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I know that water behaves strangely once the temperature drops below 4 (celsius) degrees. In a nutshell, its volume starts to expand (see wiki for further details) below 4 degrees - when temperature reaches zero it freezes. Again, as far as I know and understand, this anomaly has only to do with the density of the water - ice forms when temperature reaches zero.

So my question why in many (all?) cars the temperature display starts to blink (sometimes also give sound warning) when the temperature reaches 4 degrees? Is it just a general warning that it is cold, or does it have to do with some properties of the water?

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When the temperature is 0 Celsius (32°F), ice is likely to be visible and drivers will be aware. Typically they will be driving carefully, and may even be on winter tyres.

Where the temperature is falling through 4 degrees (40°F), most road conditions will be fine, but there may be parts of roads (eg in the shade) that are at 0 or below and could be icy. The risk here is that the driver who isn't expecting ice may be driving at a speed which is dangerous when they hit an ice patch. This is the cause of a lot of accidents - the surprise black ice on a shady corner.

I don't know why it is 4 degrees rather than 3 or 5, but the core premise makes a lot of sense. Twice I have been on a long overnight drive (over 8 hours) and making good progress when the ice alarm has alerted me, so I have dropped my speed by a significant fraction before reaching a potentially dangerous skid.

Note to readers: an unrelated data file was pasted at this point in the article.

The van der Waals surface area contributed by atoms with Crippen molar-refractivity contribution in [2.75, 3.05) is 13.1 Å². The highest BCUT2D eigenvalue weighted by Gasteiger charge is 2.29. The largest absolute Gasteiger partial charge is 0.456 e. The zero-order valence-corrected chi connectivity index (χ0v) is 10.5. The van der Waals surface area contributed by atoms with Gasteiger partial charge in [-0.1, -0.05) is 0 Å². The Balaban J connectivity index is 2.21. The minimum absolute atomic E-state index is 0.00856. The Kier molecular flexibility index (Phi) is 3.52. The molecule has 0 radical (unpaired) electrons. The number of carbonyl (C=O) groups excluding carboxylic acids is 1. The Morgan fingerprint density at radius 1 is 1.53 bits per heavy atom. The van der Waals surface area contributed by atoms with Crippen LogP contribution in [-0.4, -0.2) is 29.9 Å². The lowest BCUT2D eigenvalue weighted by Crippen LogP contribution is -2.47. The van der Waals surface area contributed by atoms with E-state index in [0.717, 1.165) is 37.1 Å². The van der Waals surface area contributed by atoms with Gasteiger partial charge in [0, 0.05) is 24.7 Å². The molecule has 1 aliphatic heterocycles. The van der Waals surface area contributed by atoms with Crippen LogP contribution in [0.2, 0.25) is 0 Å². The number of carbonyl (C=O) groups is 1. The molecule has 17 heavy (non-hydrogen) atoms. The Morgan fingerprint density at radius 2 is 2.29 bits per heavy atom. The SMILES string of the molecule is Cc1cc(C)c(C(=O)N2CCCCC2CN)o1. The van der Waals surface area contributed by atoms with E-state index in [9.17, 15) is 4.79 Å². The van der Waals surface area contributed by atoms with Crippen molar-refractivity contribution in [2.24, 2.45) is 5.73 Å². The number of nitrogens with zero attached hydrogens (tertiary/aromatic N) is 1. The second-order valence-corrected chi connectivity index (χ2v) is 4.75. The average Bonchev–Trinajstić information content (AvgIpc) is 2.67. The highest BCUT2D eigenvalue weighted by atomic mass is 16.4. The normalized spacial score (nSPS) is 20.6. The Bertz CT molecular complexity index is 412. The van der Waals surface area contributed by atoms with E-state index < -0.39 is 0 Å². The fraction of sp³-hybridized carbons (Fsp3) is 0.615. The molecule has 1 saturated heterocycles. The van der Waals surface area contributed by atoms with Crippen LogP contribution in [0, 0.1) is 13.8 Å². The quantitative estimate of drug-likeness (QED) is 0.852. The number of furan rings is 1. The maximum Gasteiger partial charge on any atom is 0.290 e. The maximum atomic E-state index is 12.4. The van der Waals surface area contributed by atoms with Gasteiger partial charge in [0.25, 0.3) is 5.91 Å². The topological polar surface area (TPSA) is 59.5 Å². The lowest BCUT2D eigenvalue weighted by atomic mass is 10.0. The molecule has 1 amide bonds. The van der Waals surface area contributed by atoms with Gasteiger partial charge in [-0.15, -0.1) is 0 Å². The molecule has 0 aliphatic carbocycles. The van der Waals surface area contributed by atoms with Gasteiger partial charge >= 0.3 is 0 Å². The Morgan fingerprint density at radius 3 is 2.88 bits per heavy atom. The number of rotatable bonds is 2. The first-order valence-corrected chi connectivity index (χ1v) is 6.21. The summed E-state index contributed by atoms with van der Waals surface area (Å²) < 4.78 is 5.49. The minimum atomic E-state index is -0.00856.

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  • I've actually wondered why my car tells me about ice when the temp his 40°F, but never thought to ask.
    – JPhi1618
    Mar 17, 2016 at 21:51
  • Also, I believe snow can fall at temperatures above zero. On my cars (VW) the snow warning appears at 4 degrees and once illuminated, stays lit until the temperature climbs to 6 degrees. Mar 18, 2016 at 10:54
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The outside air temperature sensor is often located in a part of the vehicle that will receive some warmth from the engine in certain parts of the operating envelope. Reading as much as 5 degrees high is something it may do. When it's indicating 4 degrees, it warns you because the actual temperature may well be below freezing.

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As you refer to in the question, water starts to expand going below 4 (=3.98) degrees Celsius. This causes a turn in the diffusion of temperatue in water puddles where the temperature differs slightly, below 4C the colder water will diffuse toward the top, which in turn increases the risk of planing to some minor degree.

I have no idea if this is taken into consideration in terms of the warning flash, or even how large this effect can be in the worst of scenarios.

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The Low Temperature Warning is activated because the sensed ambient temperature is low. The sensor will not know whether the ambient temperature is warming up or getting colder. It will not take into account any 'wind chill' factor making any temperature effect lower.

When the LTS is on it means there is a high probability of ice on the roads. Drive carefully and reduce your speed in anticipation of ice.

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It may be 4 degrees ambient, but 0 or less degrees on the road surface.

Think about the morning when it has been sub-zero overnight, the sun has warmed the air but the ground hasn't caught up.

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The sensor in your car measures the ambient air temperature, but on a clear morning before sunrise the road surface will be cooler than the air. During the night the road will be radiating heat into the cold sky and receiving very little back. The ground loses heat quickly like this, and it is actually the cold ground that cools down the air.

If you have a black car (black radiates heat better) and park it somewhere that it has a clear view of the sky above, you will find frost on the roof on mornings that the air temperature is still above freezing for the same reason.

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